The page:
It is possible to make Massive Open Online Courses pay, but it involves new partnerships and ways of working, writes Neil Morris.
When massive open online courses arrived some years ago, they were hyped as a paradigm shift for higher education. Offering free courses for anyone with an interest in a subject and access to the internet, they were seen not only as an interesting experiment in their own right but also as potentially influencing the future of education delivery. Although some have dismissed them as a passing fad, others have recognised the ripple effect that these courses have had within universities and their benefits, which include enhanced use of digital learning for students both on campus and at schools and colleges. But the business savvy demand more. Will Moocs be able to sustain themselves in the future and could they actually make money for universities and their partners?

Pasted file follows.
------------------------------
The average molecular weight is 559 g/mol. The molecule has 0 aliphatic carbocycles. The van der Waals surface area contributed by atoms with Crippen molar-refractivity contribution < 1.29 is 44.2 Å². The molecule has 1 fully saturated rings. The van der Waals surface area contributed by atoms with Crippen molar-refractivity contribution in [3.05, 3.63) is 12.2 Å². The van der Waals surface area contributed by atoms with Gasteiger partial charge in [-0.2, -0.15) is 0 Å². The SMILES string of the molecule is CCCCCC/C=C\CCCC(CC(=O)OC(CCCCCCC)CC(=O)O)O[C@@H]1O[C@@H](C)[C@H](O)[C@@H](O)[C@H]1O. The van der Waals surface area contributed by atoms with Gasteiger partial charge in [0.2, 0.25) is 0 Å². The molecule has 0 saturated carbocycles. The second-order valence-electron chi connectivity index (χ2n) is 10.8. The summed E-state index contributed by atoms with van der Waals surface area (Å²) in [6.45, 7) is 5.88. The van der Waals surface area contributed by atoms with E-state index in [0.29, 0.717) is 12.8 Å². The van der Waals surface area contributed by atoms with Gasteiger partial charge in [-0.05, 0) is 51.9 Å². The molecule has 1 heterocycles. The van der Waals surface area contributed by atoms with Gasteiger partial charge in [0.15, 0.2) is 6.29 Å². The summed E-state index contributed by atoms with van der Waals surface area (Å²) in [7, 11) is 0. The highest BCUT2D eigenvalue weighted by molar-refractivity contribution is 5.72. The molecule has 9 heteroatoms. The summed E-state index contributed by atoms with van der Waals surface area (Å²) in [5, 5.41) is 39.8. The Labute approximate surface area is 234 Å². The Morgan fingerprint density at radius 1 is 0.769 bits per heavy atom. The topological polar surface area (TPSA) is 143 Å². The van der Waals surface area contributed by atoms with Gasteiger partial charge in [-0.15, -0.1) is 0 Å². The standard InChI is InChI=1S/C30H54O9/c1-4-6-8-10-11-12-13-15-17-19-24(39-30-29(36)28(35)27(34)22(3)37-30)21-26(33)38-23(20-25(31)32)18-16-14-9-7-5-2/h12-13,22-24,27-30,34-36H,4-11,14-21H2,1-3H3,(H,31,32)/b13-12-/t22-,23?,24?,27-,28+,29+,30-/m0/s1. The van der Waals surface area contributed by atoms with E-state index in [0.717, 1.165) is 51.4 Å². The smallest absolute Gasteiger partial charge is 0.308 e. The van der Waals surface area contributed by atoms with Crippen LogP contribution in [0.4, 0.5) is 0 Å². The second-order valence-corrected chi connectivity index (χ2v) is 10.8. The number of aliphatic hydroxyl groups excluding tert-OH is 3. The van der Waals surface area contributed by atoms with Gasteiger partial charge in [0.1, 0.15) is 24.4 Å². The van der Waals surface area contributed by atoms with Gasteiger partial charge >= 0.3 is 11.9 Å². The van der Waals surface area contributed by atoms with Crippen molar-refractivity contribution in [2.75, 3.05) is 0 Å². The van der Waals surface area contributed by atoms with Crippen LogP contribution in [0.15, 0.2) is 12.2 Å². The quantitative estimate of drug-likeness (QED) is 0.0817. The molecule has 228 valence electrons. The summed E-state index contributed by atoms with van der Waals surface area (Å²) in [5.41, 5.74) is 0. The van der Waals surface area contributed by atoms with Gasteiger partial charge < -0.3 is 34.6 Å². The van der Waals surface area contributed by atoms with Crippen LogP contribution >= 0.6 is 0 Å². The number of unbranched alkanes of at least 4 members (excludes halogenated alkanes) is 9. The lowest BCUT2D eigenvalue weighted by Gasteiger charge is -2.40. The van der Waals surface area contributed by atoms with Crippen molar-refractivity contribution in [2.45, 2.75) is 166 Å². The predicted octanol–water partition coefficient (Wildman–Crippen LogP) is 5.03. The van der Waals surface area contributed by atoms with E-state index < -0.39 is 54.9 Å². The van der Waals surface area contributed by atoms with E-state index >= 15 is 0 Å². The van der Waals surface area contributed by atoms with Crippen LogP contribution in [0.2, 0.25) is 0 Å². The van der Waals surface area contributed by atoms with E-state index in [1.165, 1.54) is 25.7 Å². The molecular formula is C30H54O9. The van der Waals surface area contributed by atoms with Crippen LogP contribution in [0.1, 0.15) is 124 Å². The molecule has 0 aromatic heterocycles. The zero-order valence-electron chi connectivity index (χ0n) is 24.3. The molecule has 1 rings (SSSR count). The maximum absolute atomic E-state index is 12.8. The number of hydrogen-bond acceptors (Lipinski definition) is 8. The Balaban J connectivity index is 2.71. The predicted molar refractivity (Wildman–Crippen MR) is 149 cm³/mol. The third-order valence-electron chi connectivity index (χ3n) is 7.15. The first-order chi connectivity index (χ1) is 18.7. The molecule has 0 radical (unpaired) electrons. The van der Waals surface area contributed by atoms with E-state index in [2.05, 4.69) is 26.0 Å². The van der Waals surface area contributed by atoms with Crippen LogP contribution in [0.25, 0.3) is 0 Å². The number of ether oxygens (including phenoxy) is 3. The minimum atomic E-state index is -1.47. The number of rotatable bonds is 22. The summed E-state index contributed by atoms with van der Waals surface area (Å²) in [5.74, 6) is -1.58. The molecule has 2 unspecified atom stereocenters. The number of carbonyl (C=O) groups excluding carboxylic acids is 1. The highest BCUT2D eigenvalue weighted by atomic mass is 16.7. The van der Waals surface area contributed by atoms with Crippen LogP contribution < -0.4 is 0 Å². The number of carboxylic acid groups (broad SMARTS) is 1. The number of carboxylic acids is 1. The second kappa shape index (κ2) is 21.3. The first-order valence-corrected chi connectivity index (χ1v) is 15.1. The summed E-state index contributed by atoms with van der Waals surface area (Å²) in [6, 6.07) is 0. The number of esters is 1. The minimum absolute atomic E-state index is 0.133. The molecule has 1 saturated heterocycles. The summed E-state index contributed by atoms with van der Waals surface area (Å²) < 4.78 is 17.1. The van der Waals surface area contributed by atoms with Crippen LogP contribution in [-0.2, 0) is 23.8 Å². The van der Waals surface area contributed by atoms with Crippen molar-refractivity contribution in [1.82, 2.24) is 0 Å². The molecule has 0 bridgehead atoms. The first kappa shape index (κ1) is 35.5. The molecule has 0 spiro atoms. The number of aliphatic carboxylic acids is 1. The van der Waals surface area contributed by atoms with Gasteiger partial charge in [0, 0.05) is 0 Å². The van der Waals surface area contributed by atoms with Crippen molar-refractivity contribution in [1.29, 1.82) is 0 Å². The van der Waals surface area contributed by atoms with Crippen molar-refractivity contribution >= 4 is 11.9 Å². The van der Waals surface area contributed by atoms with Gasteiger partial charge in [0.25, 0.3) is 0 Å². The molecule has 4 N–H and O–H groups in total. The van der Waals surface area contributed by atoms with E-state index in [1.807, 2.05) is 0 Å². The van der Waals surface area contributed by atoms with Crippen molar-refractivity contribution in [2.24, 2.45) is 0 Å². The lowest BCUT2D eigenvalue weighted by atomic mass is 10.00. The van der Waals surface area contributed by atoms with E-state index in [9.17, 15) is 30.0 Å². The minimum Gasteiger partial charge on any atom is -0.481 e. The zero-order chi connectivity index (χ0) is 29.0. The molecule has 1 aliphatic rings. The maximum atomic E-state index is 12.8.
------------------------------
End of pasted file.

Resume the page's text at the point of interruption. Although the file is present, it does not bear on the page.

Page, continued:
A portfolio of free open online courses requires universities to invest strategic funds and accept that returns will be indirect and hard to measure. Increased global reach, the raising of awareness and profiles, and potential conversion to paid courses are all tricky to prove. However institutions can raise money through offering these free courses with paid extra features, such as online tuition, certificates and book sales.